While the complete sequencing of many eukaryotic genomes including that of human has provided numerous insights into the landscapes of genomes, it is still not clear how genomes of higher eukaryotes with a relatively small set of genes in proportion to their larger genome sizes could sustain complex development and generation of diverse cell types. It has been proposed that a greater repertoire and elaboration of gene regulatory mechanisms could account for the complexity seen in higher eukaryotes. Inheritance and stable maintenance of cellular states by epigenetic means, which do not depend on changes or reshufflings in genomic content, are thought to contribute to the establishment of distinct cell types. Our lab is interested in deciphering factors and mechanisms that allow cells to maintain their overall epigenetic profiles or epigenomes that are essential for their cellular identity under environmental onslaughts such as stress. We are focusing on candidate factors that may have dual roles in epigenetic regulation and stress response. We hypothesize that these factors may behave as "epigenome stabilizers" by facilitating cells to quickly cope with sudden stressful stimuli without permanent modifications to their epigenomes. These epigenome stabilizers could be the critical players that act as "barriers" to nuclear reprogramming and epigenetic deregulation often observed in many cancers.

Representative Publications

Lorenz, D.R., Mikheyeva, I.V., Johansen, P., Meyer, L., Berg, A., Grewal, S.I., Cam. H.P.   CENP-B cooperates with Set1 in bidirectional transcriptional silencing and genome organization of retrotransposons.  Mol. Cell. Biol. 32: 4215-4225 (2012).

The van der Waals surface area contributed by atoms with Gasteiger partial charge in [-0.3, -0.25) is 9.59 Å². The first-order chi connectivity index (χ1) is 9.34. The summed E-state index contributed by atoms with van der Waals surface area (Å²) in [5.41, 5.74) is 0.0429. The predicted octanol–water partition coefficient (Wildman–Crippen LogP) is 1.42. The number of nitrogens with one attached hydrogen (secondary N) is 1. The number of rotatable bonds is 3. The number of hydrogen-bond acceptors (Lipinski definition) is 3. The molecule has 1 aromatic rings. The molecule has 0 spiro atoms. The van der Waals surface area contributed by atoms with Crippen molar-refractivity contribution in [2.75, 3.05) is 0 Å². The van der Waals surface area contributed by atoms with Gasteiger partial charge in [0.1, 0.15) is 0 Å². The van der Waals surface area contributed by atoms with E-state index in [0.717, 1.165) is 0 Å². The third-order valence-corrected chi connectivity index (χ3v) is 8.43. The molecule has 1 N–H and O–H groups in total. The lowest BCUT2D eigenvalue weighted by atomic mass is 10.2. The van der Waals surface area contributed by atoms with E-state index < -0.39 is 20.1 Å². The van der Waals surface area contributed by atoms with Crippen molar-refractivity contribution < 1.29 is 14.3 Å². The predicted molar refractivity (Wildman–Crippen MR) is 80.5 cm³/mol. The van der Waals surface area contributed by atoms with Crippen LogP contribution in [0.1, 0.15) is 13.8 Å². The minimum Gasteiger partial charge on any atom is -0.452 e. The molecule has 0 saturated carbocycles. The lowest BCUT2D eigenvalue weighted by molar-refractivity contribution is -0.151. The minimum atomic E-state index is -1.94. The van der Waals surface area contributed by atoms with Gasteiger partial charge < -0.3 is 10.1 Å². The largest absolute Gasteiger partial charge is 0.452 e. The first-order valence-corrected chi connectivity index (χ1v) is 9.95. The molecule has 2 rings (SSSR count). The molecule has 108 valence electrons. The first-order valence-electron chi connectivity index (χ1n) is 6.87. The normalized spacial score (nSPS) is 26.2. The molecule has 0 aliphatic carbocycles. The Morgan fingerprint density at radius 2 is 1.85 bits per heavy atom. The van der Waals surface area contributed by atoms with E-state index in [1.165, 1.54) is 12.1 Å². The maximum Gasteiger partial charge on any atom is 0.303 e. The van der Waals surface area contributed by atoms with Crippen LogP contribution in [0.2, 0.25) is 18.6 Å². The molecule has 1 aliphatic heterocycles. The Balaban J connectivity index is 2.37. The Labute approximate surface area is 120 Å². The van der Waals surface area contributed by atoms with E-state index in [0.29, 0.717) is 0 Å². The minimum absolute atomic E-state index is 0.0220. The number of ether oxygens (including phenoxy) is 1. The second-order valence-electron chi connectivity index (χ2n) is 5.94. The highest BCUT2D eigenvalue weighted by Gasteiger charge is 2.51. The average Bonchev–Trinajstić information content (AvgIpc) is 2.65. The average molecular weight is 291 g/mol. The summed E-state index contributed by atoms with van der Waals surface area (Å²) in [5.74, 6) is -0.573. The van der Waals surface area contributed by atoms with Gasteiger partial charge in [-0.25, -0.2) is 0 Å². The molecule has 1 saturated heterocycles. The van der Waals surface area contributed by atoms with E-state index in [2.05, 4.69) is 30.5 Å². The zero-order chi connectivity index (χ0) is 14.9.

Cam, H.P.  Roles of RNAi in chromatin regulation and epigenetic inheritance.  Epigenomics 2: 613-626 (2010).

Cam, H.P., Chen, E.S., Grewal, S.I. 2009. Transcriptional scaffolds for heterochromatin assembly. Cell 136: 610–614.

Chen, E.S., Zhang, K., Nicolas, E., Cam, H.P., Zofall, M., Grewal, S.I. 2008. Cell cycle control of centromeric repeat transcription and heterochromatin assembly. Nature 451: 734–737.

Cam, H.P., Noma, K., Ebina, H., Levin, H.L., Grewal, S.I. 2008. Host genome surveillance for retrotransposons by transposon-derived proteins. Nature 451: 431–436.

Cromie, G., Randy, W.P., Cam, H., Farah, J.A., Grewal, S.I., Smith, G.R. 2007. A discrete class of intergenic DNA dictates meiotic DNA break hotspots in fission yeast. PLoS Genetics 3: 1496–1507.

Nicolas, E., Yamada, T., Cam, H.P., Fitzgerald, P.C, Kobayashi, R., Grewal, S.I. 2007. Distinct roles of HDAC complexes in promoter silencing, antisense suppression and DNA damage protection. Nature Structural & Molecular Biology 14: 372–380.

Sugiyama, T., Cam, H.P., Sugiyama R., Noma, K., Zofall, M., Kobayashi, R., Grewal, S.I. 2007. SHREC, an effector complex for heterochromatic transcriptional silencing. Cell 128: 491–504.

Noma, K., Cam, H.P., Maraia, R.J., Grewal, S.I. 2006. A role for TFIIIC transcription factor complex in genome organization. Cell 125: 859–872.

Cam, H.P., Sugiyama, T., Chen, E.S., Chen, X., Fitzgerald, P.C., Grewal, S.I. 2005.  Comprehensive analysis of heterochromatin- and RNAi-mediated epigenetic control of the fission yeast genome. Nature Genetics 37: 809–819.

Sugiyama, T., Cam, H., Verdel, A., Moazed, D., Grewal, S.I. 2005. RNA-dependent RNA polymerase is an essential component of a self-enforcing loop coupling heterochromatin assembly to siRNA production.  Proceedings of the National Academy of Sciences of the USA 102: 152–157.

Cam, H., Balciunaite, E., Blais, A., Spektor, A., Scarpulla, R.C., Young, R., Kluger, Y., Dynlacht, B.D. 2004. A common set of gene regulatory networks links metabolism and growth inhibition. Molecular Cell 16: 399–411.